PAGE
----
David Nickerson encourages industry guidelines
David Nickerson applies high standards to building fabric structures and encourages industry players to set collective guidelines.
Specialty Fabrics Review | June 2011
By Sigrid Tornquist
“At the end of the day, I want to be able to look myself in the mirror,” says David Nickerson, president of Rubb Inc. in Sanford, Maine. “And that means designing to the building code—period.”
At 23 years old, Nickerson was hired to work as plant manager at Rubb Buildings, which designs and fabricates engineered fabric structures and membrane-clad, frame-supported buildings. At that time in 1983, the company was newly founded by Finn Haldorsen, as a subsidiary of Rubb A/S in Norway and Rubb Buildings in the U.K. Six months later Haldorsen returned to Europe and left Nickerson in charge of the U.S. company. “I was an industrial engineer, which was primarily management and information engineering, so taking the lead at the U.S. company was a matter of learning under fire,” he says. “Fortunately we were able to access Rubb’s established companies in Europe, which supported our growth and helped us make decisions.”
Each of the three companies developed its own area of expertise under the broader umbrella of tension membrane structures. “The U.S. company has more expertise in large-span hangar buildings; Britain’s expertise is in deployable military structures; and in Norway it’s insulated products,” Nickerson says. “We all benefit from that kind of diversity because we share expertise. We’ve got development happening with different product lines, and by different engineering teams in different places, which the entire group can utilize.”
While it may seem obvious that strict attention to code compliance is an important element for successful structures, the reality is that not all companies adhere to the guidelines, Nickerson points out. “We’ve had some serious failures in our industry over the last several years,” he says. “Structures [manufactured by other companies] have collapsed. As an industry we need to set some standards and work to follow them to prevent those failures.
“Years ago the metal building industry faced similar issues, and some of the major manufacturers came together to set some common industry standards, and the industry was better for it. I’d like to the see the fabric structures industry do that as well.”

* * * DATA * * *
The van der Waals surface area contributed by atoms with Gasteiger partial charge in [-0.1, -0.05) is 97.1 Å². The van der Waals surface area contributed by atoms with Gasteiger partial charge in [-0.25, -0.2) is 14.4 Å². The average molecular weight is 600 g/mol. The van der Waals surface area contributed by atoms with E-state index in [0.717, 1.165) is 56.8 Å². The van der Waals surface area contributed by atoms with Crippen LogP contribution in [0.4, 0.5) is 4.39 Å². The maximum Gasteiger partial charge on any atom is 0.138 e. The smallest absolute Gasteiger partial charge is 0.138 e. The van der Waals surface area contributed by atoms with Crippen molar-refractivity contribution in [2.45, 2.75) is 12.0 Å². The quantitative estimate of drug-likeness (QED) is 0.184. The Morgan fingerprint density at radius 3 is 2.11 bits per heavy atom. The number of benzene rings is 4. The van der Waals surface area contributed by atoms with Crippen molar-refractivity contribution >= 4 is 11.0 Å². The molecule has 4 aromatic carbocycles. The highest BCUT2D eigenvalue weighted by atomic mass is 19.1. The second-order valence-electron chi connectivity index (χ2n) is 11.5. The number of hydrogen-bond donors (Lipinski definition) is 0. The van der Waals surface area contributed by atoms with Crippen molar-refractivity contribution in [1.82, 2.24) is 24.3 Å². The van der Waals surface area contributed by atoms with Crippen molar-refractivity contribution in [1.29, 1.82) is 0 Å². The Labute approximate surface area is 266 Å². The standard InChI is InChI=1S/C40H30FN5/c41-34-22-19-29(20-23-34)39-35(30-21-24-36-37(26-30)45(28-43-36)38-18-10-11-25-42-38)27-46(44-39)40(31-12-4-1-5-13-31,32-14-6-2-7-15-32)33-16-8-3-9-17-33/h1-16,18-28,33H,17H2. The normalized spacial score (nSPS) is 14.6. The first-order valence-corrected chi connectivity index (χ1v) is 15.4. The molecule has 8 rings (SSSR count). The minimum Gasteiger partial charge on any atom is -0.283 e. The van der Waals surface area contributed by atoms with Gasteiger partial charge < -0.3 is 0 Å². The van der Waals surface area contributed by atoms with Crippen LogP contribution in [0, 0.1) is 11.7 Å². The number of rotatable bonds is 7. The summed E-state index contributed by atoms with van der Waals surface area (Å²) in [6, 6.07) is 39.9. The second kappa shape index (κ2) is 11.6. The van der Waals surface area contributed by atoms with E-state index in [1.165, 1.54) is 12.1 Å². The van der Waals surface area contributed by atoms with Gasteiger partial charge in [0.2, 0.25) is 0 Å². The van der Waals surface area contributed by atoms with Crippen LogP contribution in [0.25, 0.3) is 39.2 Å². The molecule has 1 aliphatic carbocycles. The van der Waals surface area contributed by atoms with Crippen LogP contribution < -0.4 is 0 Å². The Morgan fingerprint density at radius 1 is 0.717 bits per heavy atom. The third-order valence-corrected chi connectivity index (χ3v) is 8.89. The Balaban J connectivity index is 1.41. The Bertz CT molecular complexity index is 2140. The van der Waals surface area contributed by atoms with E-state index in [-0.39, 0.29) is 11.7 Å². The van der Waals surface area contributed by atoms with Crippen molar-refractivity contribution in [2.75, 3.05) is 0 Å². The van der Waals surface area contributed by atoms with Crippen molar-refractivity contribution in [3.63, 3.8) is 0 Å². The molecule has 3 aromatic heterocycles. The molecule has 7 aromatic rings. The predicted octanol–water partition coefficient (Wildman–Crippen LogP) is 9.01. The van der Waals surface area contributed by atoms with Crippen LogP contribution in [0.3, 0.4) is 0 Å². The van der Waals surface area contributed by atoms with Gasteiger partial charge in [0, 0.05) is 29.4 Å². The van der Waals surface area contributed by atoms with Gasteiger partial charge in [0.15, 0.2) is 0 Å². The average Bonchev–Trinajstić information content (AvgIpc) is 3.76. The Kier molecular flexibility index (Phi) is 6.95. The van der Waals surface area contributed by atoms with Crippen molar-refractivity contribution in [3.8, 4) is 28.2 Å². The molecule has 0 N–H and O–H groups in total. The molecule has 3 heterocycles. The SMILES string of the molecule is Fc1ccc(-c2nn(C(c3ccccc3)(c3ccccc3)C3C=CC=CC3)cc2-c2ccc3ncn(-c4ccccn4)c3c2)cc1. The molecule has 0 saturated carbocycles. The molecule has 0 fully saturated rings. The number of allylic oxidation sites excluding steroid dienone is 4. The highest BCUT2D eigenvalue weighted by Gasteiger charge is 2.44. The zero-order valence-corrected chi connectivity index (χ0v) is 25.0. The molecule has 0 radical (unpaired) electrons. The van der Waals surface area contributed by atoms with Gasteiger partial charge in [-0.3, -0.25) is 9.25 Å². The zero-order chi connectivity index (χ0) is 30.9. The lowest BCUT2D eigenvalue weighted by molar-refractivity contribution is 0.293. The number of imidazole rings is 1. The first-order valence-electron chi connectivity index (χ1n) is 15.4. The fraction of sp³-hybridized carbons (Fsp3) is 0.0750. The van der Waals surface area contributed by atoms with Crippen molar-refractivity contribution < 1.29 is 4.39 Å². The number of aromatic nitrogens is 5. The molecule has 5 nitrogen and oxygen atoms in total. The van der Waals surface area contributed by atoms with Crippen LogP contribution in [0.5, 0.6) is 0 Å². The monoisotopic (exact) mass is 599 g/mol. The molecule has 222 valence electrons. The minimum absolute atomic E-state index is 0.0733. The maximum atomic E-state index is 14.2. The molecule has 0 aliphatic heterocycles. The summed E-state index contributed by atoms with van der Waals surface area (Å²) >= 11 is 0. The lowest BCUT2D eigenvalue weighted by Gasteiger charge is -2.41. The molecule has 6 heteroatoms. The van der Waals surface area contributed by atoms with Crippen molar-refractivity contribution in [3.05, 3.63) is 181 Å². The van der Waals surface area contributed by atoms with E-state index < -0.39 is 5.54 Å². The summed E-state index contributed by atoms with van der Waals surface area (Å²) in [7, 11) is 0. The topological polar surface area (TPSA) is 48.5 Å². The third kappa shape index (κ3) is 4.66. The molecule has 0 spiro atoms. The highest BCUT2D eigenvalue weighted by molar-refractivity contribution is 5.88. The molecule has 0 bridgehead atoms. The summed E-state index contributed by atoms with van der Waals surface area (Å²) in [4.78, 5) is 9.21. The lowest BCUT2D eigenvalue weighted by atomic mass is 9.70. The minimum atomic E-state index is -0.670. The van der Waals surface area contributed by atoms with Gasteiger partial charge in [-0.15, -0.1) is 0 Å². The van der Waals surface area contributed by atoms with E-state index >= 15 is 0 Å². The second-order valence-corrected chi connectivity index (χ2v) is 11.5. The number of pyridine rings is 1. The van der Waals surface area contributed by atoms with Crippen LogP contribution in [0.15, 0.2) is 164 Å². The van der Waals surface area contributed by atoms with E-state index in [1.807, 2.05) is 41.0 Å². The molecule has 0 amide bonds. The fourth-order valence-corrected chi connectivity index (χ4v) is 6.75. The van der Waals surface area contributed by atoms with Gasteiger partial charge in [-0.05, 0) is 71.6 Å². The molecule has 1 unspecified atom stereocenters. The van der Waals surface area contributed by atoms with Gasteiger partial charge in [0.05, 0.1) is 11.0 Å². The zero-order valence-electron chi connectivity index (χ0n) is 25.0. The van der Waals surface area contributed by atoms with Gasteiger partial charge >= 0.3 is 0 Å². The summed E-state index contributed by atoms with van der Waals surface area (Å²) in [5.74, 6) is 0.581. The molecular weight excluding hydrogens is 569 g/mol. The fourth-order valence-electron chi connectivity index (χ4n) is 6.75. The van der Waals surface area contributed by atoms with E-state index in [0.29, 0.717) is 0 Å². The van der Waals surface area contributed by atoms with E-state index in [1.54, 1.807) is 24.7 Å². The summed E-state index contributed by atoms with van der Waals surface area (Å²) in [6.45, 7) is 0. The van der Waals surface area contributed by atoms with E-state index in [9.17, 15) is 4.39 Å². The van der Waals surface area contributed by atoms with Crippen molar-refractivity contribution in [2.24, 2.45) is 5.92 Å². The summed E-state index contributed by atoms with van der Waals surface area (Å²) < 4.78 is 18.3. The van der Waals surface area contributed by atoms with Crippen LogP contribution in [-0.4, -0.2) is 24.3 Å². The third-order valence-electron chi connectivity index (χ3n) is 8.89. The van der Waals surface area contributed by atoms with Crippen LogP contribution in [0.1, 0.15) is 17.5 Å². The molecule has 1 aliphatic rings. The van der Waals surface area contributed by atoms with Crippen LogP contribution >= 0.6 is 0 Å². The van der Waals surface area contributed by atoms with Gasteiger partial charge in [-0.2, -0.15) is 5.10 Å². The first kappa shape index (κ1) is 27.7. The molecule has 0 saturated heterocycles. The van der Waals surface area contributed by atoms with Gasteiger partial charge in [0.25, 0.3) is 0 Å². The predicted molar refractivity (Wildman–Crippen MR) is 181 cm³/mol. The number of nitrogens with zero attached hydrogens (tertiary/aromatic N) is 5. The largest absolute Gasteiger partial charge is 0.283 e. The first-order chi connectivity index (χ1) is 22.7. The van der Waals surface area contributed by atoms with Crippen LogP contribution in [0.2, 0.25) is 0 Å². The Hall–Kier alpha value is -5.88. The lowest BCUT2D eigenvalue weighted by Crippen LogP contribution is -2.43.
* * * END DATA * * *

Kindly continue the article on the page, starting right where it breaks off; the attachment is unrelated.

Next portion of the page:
Building to code requires using the right design methods and the right materials, in amounts relative to the demands of the structure and its environment. “It costs more to build something that will stand up to snow loads and wind loads,” Nickerson says. “Part of what we need to do is educate people as to why they should invest a little more money and do things right the first time.” He recommends that his customers compare the size and weight of structures before they accept a bid, as well as secure independent third party engineering advice.
Designing and building to code doesn’t automatically result in approval from code officials, however. Interpretation of codes is a factor as well. “Building codes can be a challenge because fabric buildings remain a specialty type of construction in the view of some code officials,” Nickerson says. “Still, we find that things are much easier now than they were 25 years ago.” Nickerson references the guidelines spelled out in the International Building Code’s (IBC) chapter on Membrane Structures as relatively simple and easy to understand.
Nickerson practices “the best defense is a good offense” approach to achieving code compliance. “One thing I’ve learned is the importance of having well-documented data related to fire safety performance, cyclic and pressure testing of roof membranes, structural detailing, etc.,” Nickerson says. “When these design elements can be presented to code officials in a concise, accurate and professional way, approvals can typically be readily secured.”
In 1994 Nickerson and his team were contacted by the U.S. Department of Energy to determine how well sprinklers work in a fabric building. Rubb constructed a 2,000-square-foot building inside a test center in Rhode Island, using 28-ounce/sy fabric from the Seaman Corp. Factory Mutual Insurance Company conducted a full-scale fire test of the building. The results were positive, and now Nickerson uses that data to demonstrate the company’s product performance. “When we show people the video of that test and they can see that it was conducted by an independent entity, it goes a long way toward answering questions and concerns they might have,” he says.
Part of an international group from its inception, Rubb Inc. is now a part of an even larger family of companies due to a strategic merger between the Rubb Group and the Hallmaker Group in Norway in 2009. In addition to its operations in Norway, the United Kingdom and the United States, the group now also includes plants in Poland, Sweden and Asia. “While these are exciting changes, they also bring some challenges in developing and implementing new product designs and technologies, and enhancing and streamlining internal systems,” Nickerson says.
“There’s more of a focus on strategic planning, and on delegation and empowering people,” he says. “We’re involving employees more in the processes of the company’s growth.” To that end, key managers meet more frequently to prioritize company goals and establish buy-in across the management team. “It can be difficult for entrepreneurs to delegate rather than micromanage,” he says. “About ten years ago at Rubb Inc., we fundamentally shifted the way our business functioned by decentralizing a lot of decisions.” Nickerson hires employees who are committed to the same customer-focused standards that he is. “It’s important that you develop a trust with the customer that you don’t violate,” he says. “It’s pretty simple as far as I’m concerned.”